Preparations began and I too got back to preparing my talk, which I had given up on after the cancellations! Took a couple of weekends sorting out the content and slides. Then we had a call to record the talks with the community members Heather and Diana were ever so supportive and so kind with their emails, scheduling and feedback! This was a wonderful idea to have the talks pre-recorded so that we are not hampered by any technical glitches on the event day, while we speakers get to focus on engaging with everyone and answering questions from the community.

As the day of the event approached, I prepared for my live interview. The event had more than 1000 registrations! Definitely making it the biggest audience I have ever presented to. Though the event began late night hours for my timezone, my talk was at a convenient morning hour. So that is when I joined in. Had a wonderful chat with Richard who was the Backstage boss and handling the entire livestream for the entire 24 hours! Checked on my audio & video etc and also had introductions with James who was the host for that part. And then we were live!

The duration of the talk went great. It was surreal listening to myself presenting, and looking at the live chat and questions coming from the participants throughout the talk. Once it ended, I was back live with my video. Me and James continued to discuss the most popular voted questions asked and I answered them the best to my knowledge. It was amazing to see such great comments and kind appreciation by the listeners in the chats once we were done. #Grateful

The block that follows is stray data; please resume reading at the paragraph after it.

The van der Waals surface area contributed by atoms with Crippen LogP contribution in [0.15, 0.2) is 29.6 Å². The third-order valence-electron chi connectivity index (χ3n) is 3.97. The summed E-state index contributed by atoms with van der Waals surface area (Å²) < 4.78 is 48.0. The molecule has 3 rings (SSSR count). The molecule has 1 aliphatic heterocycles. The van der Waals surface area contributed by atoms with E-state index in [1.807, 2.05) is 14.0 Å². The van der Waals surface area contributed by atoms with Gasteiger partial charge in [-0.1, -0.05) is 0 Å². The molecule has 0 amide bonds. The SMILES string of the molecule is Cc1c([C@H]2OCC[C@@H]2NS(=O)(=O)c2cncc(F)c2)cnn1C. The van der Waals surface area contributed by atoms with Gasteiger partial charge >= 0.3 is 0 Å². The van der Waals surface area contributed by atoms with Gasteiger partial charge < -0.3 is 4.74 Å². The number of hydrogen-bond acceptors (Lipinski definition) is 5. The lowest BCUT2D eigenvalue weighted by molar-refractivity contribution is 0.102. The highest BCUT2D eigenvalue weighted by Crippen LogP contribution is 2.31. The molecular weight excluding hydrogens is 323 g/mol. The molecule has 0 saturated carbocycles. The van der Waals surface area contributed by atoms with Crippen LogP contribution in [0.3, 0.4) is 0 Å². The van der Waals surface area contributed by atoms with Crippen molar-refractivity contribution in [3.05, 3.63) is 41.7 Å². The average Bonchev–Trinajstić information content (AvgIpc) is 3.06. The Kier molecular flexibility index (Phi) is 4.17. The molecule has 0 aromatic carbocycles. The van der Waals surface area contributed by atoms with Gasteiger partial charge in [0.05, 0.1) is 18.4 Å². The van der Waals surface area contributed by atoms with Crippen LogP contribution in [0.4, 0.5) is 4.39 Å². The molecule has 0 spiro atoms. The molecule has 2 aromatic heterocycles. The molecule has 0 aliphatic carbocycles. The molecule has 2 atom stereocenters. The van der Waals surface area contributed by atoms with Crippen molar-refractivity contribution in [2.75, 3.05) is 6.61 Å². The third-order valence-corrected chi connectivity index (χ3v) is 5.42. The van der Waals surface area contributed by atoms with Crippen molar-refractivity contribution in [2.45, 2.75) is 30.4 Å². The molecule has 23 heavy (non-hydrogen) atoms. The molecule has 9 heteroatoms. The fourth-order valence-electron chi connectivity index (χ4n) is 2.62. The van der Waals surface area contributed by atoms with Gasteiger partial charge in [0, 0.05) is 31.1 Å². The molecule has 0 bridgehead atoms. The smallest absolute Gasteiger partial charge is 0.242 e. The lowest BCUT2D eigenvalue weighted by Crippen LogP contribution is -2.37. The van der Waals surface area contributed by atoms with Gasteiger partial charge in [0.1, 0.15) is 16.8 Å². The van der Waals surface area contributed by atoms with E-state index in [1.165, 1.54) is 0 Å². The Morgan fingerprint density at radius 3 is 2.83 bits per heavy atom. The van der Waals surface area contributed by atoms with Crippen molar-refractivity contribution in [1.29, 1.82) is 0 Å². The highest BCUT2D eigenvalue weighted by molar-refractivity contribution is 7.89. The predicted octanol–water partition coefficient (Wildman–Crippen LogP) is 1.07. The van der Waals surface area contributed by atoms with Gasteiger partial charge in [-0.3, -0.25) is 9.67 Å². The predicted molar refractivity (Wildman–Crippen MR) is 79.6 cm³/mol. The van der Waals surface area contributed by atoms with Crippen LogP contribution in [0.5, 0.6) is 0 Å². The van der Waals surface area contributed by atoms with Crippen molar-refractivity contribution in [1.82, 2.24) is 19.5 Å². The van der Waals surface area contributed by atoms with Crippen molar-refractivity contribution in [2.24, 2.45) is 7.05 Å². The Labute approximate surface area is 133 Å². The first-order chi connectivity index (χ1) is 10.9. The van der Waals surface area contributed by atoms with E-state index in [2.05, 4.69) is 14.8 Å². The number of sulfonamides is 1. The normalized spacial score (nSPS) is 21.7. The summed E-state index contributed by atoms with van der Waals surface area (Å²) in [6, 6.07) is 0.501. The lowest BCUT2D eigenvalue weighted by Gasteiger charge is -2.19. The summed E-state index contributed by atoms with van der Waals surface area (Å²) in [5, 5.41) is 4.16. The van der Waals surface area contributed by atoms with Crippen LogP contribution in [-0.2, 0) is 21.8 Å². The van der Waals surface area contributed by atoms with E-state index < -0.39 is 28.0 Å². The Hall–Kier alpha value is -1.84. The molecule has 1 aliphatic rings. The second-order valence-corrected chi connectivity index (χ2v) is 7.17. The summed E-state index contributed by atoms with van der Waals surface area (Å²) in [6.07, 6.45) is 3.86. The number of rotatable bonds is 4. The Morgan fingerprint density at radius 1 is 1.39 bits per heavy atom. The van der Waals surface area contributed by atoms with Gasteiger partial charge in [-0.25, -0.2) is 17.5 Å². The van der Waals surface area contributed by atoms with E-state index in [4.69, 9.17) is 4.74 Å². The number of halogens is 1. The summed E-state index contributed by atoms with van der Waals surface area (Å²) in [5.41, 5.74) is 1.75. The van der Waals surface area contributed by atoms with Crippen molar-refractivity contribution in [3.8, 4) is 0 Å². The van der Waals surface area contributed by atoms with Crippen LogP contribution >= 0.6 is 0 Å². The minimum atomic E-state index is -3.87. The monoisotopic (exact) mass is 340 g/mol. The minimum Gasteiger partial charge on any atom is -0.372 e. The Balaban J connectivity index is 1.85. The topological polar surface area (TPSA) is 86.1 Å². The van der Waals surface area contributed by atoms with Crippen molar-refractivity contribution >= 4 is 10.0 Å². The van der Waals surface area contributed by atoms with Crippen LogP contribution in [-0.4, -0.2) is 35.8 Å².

Once my talk was done, I could now continue to enjoy the rest of the live event! #Testbash Home was an absolute treat with a mix of great content, discussions, community participation, fun hosts and great conversations! It sure has set the bar really high for all online events in the future. I stayed throughout the next 5 parts of the event and only left late at night when it was absolutely impossible to keep my eyes open 😛

It sure felt like a day away from our regular stay-at-home lives, and felt like we had met up with so many people in the virtual world. Some key highlights of the day were-

  • Awesome talks by speakers
  • Black Box puzzles played live with volunteers
  • 99 second talks with many enthusiastic participants, many of whom were presenting for the first time!
  • The breakout room was so much fun – where you could select your avatar, enter a virtual room and just chit chat (and play with Ralph the dogBoss 😛 )
  • The breaks in-between parts had the background noise of an actual conference hall with people chattering and plates clanking. It was so soothing to hear (given the times we are in!) A fantastic idea! 🙂
  • The hosts did an awesome job engaging everyone in informal chats, yoga, discussing shows we are watching, things we are cooking and what not. Considering that it was a 24 hour long event, it sure was a welcome change of pace every few hours.